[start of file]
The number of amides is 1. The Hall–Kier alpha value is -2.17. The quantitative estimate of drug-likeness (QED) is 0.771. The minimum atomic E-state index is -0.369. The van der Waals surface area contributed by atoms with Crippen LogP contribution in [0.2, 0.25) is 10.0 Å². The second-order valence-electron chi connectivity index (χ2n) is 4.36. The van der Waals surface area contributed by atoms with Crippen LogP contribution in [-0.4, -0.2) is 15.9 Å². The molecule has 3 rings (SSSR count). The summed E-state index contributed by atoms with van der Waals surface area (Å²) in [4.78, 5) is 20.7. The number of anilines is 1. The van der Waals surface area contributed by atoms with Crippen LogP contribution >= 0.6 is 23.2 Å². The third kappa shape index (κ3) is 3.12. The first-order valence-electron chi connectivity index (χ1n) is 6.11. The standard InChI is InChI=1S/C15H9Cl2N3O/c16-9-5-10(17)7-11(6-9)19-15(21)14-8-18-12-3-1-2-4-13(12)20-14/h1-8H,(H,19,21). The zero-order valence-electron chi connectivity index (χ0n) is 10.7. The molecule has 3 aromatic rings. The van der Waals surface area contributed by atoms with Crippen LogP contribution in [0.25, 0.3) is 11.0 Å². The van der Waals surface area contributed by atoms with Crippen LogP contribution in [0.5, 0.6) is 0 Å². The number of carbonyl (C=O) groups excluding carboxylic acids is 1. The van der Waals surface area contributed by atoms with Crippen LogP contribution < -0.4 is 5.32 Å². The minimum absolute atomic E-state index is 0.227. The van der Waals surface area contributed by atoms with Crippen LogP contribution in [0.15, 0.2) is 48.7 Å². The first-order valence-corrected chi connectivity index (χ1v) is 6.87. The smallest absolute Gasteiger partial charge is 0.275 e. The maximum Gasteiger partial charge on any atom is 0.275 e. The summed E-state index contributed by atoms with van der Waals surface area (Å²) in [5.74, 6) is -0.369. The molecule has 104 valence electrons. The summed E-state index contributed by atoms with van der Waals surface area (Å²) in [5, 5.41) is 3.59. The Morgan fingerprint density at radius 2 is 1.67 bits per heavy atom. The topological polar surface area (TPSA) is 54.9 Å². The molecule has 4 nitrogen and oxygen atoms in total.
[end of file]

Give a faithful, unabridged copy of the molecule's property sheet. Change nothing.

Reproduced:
The number of amides is 1. The Hall–Kier alpha value is -2.17. The quantitative estimate of drug-likeness (QED) is 0.771. The minimum atomic E-state index is -0.369. The van der Waals surface area contributed by atoms with Crippen LogP contribution in [0.2, 0.25) is 10.0 Å². The second-order valence-electron chi connectivity index (χ2n) is 4.36. The van der Waals surface area contributed by atoms with Crippen LogP contribution in [-0.4, -0.2) is 15.9 Å². The molecule has 3 rings (SSSR count). The summed E-state index contributed by atoms with van der Waals surface area (Å²) in [4.78, 5) is 20.7. The number of anilines is 1. The van der Waals surface area contributed by atoms with Crippen LogP contribution >= 0.6 is 23.2 Å². The third kappa shape index (κ3) is 3.12. The first-order valence-electron chi connectivity index (χ1n) is 6.11. The standard InChI is InChI=1S/C15H9Cl2N3O/c16-9-5-10(17)7-11(6-9)19-15(21)14-8-18-12-3-1-2-4-13(12)20-14/h1-8H,(H,19,21). The zero-order valence-electron chi connectivity index (χ0n) is 10.7. The molecule has 3 aromatic rings. The van der Waals surface area contributed by atoms with Crippen LogP contribution in [0.25, 0.3) is 11.0 Å². The van der Waals surface area contributed by atoms with Crippen LogP contribution in [0.5, 0.6) is 0 Å². The number of carbonyl (C=O) groups excluding carboxylic acids is 1. The van der Waals surface area contributed by atoms with Crippen LogP contribution < -0.4 is 5.32 Å². The minimum absolute atomic E-state index is 0.227. The van der Waals surface area contributed by atoms with Crippen LogP contribution in [0.15, 0.2) is 48.7 Å². The first-order valence-corrected chi connectivity index (χ1v) is 6.87. The smallest absolute Gasteiger partial charge is 0.275 e. The maximum Gasteiger partial charge on any atom is 0.275 e. The summed E-state index contributed by atoms with van der Waals surface area (Å²) in [5.74, 6) is -0.369. The molecule has 104 valence electrons. The summed E-state index contributed by atoms with van der Waals surface area (Å²) in [5, 5.41) is 3.59. The Morgan fingerprint density at radius 2 is 1.67 bits per heavy atom. The topological polar surface area (TPSA) is 54.9 Å². The molecule has 4 nitrogen and oxygen atoms in total.